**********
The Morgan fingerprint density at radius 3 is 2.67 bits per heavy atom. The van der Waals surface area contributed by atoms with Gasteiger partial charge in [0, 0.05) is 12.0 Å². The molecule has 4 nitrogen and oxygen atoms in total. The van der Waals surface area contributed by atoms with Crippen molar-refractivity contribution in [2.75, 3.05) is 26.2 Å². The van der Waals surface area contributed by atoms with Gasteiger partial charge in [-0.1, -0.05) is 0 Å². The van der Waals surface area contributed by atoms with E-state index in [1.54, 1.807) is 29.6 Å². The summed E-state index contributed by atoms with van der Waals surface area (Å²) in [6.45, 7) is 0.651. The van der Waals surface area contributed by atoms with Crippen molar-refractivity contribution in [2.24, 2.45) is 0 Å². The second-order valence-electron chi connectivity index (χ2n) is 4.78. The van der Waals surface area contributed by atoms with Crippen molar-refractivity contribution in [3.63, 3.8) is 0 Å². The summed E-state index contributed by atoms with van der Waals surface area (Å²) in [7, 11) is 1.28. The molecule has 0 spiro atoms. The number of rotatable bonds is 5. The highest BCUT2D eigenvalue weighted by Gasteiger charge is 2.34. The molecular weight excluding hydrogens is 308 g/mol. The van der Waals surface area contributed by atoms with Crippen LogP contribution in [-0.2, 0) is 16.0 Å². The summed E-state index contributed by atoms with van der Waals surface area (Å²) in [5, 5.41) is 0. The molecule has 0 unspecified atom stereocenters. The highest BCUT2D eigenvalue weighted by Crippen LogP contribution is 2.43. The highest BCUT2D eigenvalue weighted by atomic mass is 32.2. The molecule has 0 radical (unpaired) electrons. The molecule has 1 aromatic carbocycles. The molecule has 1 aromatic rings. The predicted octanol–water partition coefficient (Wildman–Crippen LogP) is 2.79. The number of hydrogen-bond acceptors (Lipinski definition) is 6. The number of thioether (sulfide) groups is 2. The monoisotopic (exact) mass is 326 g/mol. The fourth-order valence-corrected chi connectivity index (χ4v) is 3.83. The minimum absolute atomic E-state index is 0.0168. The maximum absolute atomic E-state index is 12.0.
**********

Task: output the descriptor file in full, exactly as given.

The Morgan fingerprint density at radius 3 is 2.67 bits per heavy atom. The van der Waals surface area contributed by atoms with Gasteiger partial charge in [0, 0.05) is 12.0 Å². The molecule has 4 nitrogen and oxygen atoms in total. The van der Waals surface area contributed by atoms with Crippen molar-refractivity contribution in [2.75, 3.05) is 26.2 Å². The van der Waals surface area contributed by atoms with Gasteiger partial charge in [-0.1, -0.05) is 0 Å². The van der Waals surface area contributed by atoms with E-state index in [1.54, 1.807) is 29.6 Å². The summed E-state index contributed by atoms with van der Waals surface area (Å²) in [6.45, 7) is 0.651. The van der Waals surface area contributed by atoms with Crippen molar-refractivity contribution in [2.24, 2.45) is 0 Å². The second-order valence-electron chi connectivity index (χ2n) is 4.78. The van der Waals surface area contributed by atoms with Crippen molar-refractivity contribution in [3.63, 3.8) is 0 Å². The summed E-state index contributed by atoms with van der Waals surface area (Å²) in [7, 11) is 1.28. The molecule has 0 spiro atoms. The number of rotatable bonds is 5. The highest BCUT2D eigenvalue weighted by Gasteiger charge is 2.34. The molecular weight excluding hydrogens is 308 g/mol. The van der Waals surface area contributed by atoms with Crippen LogP contribution in [-0.2, 0) is 16.0 Å². The summed E-state index contributed by atoms with van der Waals surface area (Å²) in [5, 5.41) is 0. The molecule has 0 unspecified atom stereocenters. The highest BCUT2D eigenvalue weighted by Crippen LogP contribution is 2.43. The highest BCUT2D eigenvalue weighted by atomic mass is 32.2. The molecule has 0 radical (unpaired) electrons. The molecule has 1 aromatic carbocycles. The molecule has 1 aromatic rings. The predicted octanol–water partition coefficient (Wildman–Crippen LogP) is 2.79. The number of hydrogen-bond acceptors (Lipinski definition) is 6. The number of thioether (sulfide) groups is 2. The monoisotopic (exact) mass is 326 g/mol. The fourth-order valence-corrected chi connectivity index (χ4v) is 3.83. The minimum absolute atomic E-state index is 0.0168. The maximum absolute atomic E-state index is 12.0.